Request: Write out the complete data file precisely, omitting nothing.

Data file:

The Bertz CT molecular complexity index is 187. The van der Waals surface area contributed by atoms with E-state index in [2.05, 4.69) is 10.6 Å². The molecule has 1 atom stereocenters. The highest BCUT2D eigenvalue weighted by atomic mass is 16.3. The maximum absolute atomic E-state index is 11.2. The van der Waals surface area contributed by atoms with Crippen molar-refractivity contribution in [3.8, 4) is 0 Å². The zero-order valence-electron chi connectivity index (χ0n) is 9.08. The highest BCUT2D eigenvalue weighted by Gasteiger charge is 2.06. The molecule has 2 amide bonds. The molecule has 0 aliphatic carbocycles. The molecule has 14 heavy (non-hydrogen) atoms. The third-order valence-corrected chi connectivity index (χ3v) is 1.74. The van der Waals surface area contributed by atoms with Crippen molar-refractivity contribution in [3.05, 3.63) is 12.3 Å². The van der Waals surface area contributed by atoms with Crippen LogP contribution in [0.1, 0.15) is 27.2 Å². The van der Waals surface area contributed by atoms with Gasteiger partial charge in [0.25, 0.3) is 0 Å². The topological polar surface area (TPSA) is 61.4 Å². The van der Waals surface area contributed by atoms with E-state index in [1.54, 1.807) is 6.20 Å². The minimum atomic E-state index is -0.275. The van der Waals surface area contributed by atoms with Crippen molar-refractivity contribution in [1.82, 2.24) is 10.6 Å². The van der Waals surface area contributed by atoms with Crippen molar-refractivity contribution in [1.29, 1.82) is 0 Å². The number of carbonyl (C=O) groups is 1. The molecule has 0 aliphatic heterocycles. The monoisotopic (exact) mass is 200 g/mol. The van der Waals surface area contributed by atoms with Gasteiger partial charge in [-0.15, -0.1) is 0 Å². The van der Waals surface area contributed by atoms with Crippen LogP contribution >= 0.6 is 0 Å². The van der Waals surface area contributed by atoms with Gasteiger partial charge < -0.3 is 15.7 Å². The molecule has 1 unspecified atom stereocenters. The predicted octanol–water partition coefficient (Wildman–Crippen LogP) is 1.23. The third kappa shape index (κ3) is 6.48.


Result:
The Bertz CT molecular complexity index is 187. The van der Waals surface area contributed by atoms with E-state index in [2.05, 4.69) is 10.6 Å². The molecule has 1 atom stereocenters. The highest BCUT2D eigenvalue weighted by atomic mass is 16.3. The maximum absolute atomic E-state index is 11.2. The van der Waals surface area contributed by atoms with Crippen molar-refractivity contribution in [3.8, 4) is 0 Å². The zero-order valence-electron chi connectivity index (χ0n) is 9.08. The highest BCUT2D eigenvalue weighted by Gasteiger charge is 2.06. The molecule has 2 amide bonds. The molecule has 0 aliphatic carbocycles. The molecule has 14 heavy (non-hydrogen) atoms. The third-order valence-corrected chi connectivity index (χ3v) is 1.74. The van der Waals surface area contributed by atoms with Crippen molar-refractivity contribution in [3.05, 3.63) is 12.3 Å². The van der Waals surface area contributed by atoms with Crippen LogP contribution in [0.1, 0.15) is 27.2 Å². The van der Waals surface area contributed by atoms with Gasteiger partial charge in [0.25, 0.3) is 0 Å². The topological polar surface area (TPSA) is 61.4 Å². The van der Waals surface area contributed by atoms with E-state index in [1.54, 1.807) is 6.20 Å². The minimum atomic E-state index is -0.275. The van der Waals surface area contributed by atoms with Crippen molar-refractivity contribution in [1.82, 2.24) is 10.6 Å². The van der Waals surface area contributed by atoms with Crippen molar-refractivity contribution in [1.29, 1.82) is 0 Å². The number of carbonyl (C=O) groups is 1. The molecule has 0 aliphatic heterocycles. The monoisotopic (exact) mass is 200 g/mol. The van der Waals surface area contributed by atoms with Gasteiger partial charge in [-0.15, -0.1) is 0 Å². The van der Waals surface area contributed by atoms with Crippen LogP contribution >= 0.6 is 0 Å². The van der Waals surface area contributed by atoms with Gasteiger partial charge < -0.3 is 15.7 Å². The molecule has 1 unspecified atom stereocenters. The predicted octanol–water partition coefficient (Wildman–Crippen LogP) is 1.23. The third kappa shape index (κ3) is 6.48.